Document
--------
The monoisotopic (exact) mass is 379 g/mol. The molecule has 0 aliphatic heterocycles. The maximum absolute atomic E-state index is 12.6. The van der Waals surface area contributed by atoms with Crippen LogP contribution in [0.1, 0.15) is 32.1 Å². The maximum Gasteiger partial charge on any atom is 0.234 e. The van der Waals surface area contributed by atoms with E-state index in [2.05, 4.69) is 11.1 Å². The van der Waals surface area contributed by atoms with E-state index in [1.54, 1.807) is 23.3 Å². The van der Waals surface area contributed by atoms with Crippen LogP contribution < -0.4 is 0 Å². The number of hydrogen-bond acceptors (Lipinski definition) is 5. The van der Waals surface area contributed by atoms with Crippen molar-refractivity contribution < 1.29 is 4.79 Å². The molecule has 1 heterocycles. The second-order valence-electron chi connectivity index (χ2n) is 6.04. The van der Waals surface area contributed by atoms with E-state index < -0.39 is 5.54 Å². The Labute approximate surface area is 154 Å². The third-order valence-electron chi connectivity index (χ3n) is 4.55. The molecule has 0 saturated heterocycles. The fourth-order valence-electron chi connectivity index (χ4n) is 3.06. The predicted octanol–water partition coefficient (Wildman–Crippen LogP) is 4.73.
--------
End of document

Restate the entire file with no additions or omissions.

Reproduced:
The monoisotopic (exact) mass is 379 g/mol. The molecule has 0 aliphatic heterocycles. The maximum absolute atomic E-state index is 12.6. The van der Waals surface area contributed by atoms with Crippen LogP contribution in [0.1, 0.15) is 32.1 Å². The maximum Gasteiger partial charge on any atom is 0.234 e. The van der Waals surface area contributed by atoms with E-state index in [2.05, 4.69) is 11.1 Å². The van der Waals surface area contributed by atoms with E-state index in [1.54, 1.807) is 23.3 Å². The van der Waals surface area contributed by atoms with Crippen LogP contribution < -0.4 is 0 Å². The number of hydrogen-bond acceptors (Lipinski definition) is 5. The van der Waals surface area contributed by atoms with Crippen molar-refractivity contribution < 1.29 is 4.79 Å². The molecule has 1 heterocycles. The second-order valence-electron chi connectivity index (χ2n) is 6.04. The van der Waals surface area contributed by atoms with E-state index < -0.39 is 5.54 Å². The Labute approximate surface area is 154 Å². The third-order valence-electron chi connectivity index (χ3n) is 4.55. The molecule has 0 saturated heterocycles. The fourth-order valence-electron chi connectivity index (χ4n) is 3.06. The predicted octanol–water partition coefficient (Wildman–Crippen LogP) is 4.73.